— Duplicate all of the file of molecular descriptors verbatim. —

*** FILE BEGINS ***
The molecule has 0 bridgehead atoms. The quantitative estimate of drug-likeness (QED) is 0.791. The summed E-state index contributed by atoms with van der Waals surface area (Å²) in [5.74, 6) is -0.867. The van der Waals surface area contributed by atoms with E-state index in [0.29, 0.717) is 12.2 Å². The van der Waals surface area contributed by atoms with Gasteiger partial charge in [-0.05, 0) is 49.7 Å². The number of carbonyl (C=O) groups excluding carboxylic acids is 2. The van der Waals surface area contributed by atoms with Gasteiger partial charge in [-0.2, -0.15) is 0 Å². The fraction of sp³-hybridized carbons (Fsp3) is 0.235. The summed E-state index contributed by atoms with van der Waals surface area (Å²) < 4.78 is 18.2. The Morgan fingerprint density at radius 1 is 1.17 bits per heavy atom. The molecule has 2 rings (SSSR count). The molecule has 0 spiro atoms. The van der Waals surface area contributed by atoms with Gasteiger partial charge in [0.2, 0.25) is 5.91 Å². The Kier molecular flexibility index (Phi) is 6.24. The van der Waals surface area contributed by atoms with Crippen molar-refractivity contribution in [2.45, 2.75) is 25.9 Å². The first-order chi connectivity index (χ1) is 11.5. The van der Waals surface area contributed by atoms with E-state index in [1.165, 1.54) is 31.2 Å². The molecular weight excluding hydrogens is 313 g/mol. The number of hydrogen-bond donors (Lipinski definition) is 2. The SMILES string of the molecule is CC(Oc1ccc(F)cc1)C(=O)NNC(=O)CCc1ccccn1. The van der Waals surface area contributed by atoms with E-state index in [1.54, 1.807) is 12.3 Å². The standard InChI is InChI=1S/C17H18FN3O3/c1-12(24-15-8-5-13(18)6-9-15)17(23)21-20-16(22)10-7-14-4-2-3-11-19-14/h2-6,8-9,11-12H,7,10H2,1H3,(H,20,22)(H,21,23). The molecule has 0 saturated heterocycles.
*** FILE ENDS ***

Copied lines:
The molecule has 0 bridgehead atoms. The quantitative estimate of drug-likeness (QED) is 0.791. The summed E-state index contributed by atoms with van der Waals surface area (Å²) in [5.74, 6) is -0.867. The van der Waals surface area contributed by atoms with E-state index in [0.29, 0.717) is 12.2 Å². The van der Waals surface area contributed by atoms with Gasteiger partial charge in [-0.05, 0) is 49.7 Å². The number of carbonyl (C=O) groups excluding carboxylic acids is 2. The van der Waals surface area contributed by atoms with Gasteiger partial charge in [-0.2, -0.15) is 0 Å². The fraction of sp³-hybridized carbons (Fsp3) is 0.235. The summed E-state index contributed by atoms with van der Waals surface area (Å²) < 4.78 is 18.2. The Morgan fingerprint density at radius 1 is 1.17 bits per heavy atom. The molecule has 2 rings (SSSR count). The molecule has 0 spiro atoms. The van der Waals surface area contributed by atoms with Gasteiger partial charge in [0.2, 0.25) is 5.91 Å². The Kier molecular flexibility index (Phi) is 6.24. The van der Waals surface area contributed by atoms with Crippen molar-refractivity contribution in [2.45, 2.75) is 25.9 Å². The first-order chi connectivity index (χ1) is 11.5. The van der Waals surface area contributed by atoms with E-state index in [1.165, 1.54) is 31.2 Å². The molecular weight excluding hydrogens is 313 g/mol. The number of hydrogen-bond donors (Lipinski definition) is 2. The SMILES string of the molecule is CC(Oc1ccc(F)cc1)C(=O)NNC(=O)CCc1ccccn1. The van der Waals surface area contributed by atoms with E-state index in [1.54, 1.807) is 12.3 Å². The standard InChI is InChI=1S/C17H18FN3O3/c1-12(24-15-8-5-13(18)6-9-15)17(23)21-20-16(22)10-7-14-4-2-3-11-19-14/h2-6,8-9,11-12H,7,10H2,1H3,(H,20,22)(H,21,23). The molecule has 0 saturated heterocycles.